Thanks for re-opening this discussion @Silje, as I think this is does require quite careful consideration, and thanks to the others contributors on the thread.

I doubt if there is much disagreement that physiologically (or from a biomedical ontology pov) , these concepts are quite different

  1. Electrical heart rate
  2. Heart beat
  3. Pulse as a proxy for heart rate/heart beat and sometimes rythm. It may be taken peripherally but only if it is felt to be a accurate reflection of 1 and/or 2 above
  4. Peripheral pulse as a measure of that peripheral pulse itself, not as a proxy of 1 and/or 2. I think that is
    already explicitly out of scope of the current and proposed archetypes.

And of course there are very definitely clinical situations where 1,2,3 are disassociated and do need to be measured/labelled explicitly.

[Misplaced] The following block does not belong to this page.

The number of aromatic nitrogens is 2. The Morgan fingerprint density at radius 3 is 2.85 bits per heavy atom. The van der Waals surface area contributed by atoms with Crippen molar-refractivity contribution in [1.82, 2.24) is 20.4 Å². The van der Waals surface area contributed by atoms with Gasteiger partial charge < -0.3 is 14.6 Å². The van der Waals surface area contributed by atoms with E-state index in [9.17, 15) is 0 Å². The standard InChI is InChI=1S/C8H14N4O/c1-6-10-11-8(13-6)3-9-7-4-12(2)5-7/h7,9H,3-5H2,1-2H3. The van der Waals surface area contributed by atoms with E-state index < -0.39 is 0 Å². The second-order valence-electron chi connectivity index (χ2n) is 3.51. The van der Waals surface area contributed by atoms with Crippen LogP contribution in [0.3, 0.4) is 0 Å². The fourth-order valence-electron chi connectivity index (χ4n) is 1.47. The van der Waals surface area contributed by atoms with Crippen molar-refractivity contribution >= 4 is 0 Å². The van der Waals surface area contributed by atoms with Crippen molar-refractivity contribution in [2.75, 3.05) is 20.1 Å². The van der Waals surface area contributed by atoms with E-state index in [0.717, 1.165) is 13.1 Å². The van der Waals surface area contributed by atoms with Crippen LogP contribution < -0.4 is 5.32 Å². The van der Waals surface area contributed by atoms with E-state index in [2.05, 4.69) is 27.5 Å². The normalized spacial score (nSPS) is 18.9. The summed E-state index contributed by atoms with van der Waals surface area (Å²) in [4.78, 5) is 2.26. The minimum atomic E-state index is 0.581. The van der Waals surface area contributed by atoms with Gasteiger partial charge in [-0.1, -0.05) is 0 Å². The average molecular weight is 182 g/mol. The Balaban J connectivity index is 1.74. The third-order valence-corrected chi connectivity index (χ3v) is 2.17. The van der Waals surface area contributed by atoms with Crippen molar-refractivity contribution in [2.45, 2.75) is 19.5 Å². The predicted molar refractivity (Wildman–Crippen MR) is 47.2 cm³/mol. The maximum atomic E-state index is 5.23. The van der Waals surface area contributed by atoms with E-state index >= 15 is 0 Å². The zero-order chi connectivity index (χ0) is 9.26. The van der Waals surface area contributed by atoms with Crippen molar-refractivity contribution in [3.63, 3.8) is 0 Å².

However, and I think at the core of Silje’s question, is the issue that by ‘volume of recording’, these kinds of events are extremely rare and that in the vast majority of cases where ‘pulse’ or ‘heart rate’ is measured, clinical recording practice makes no distinction. I had a look for example paper ‘vital signs
charts’ on Google and of the first 10 that I found, 8 described ‘pulse’ and 2 described ’ heart rate’. None talked about ‘heart beat’.

Even more specialised ICU charts talk about heart rate with no separate category for ‘heart beat’ or ‘pulse’.

So ‘routine recording practice’ very much blurs the different physiological concepts of heart rate, pulse and heart beat , mostly for the very good reason that they are, in practice, only very rarely disassociated.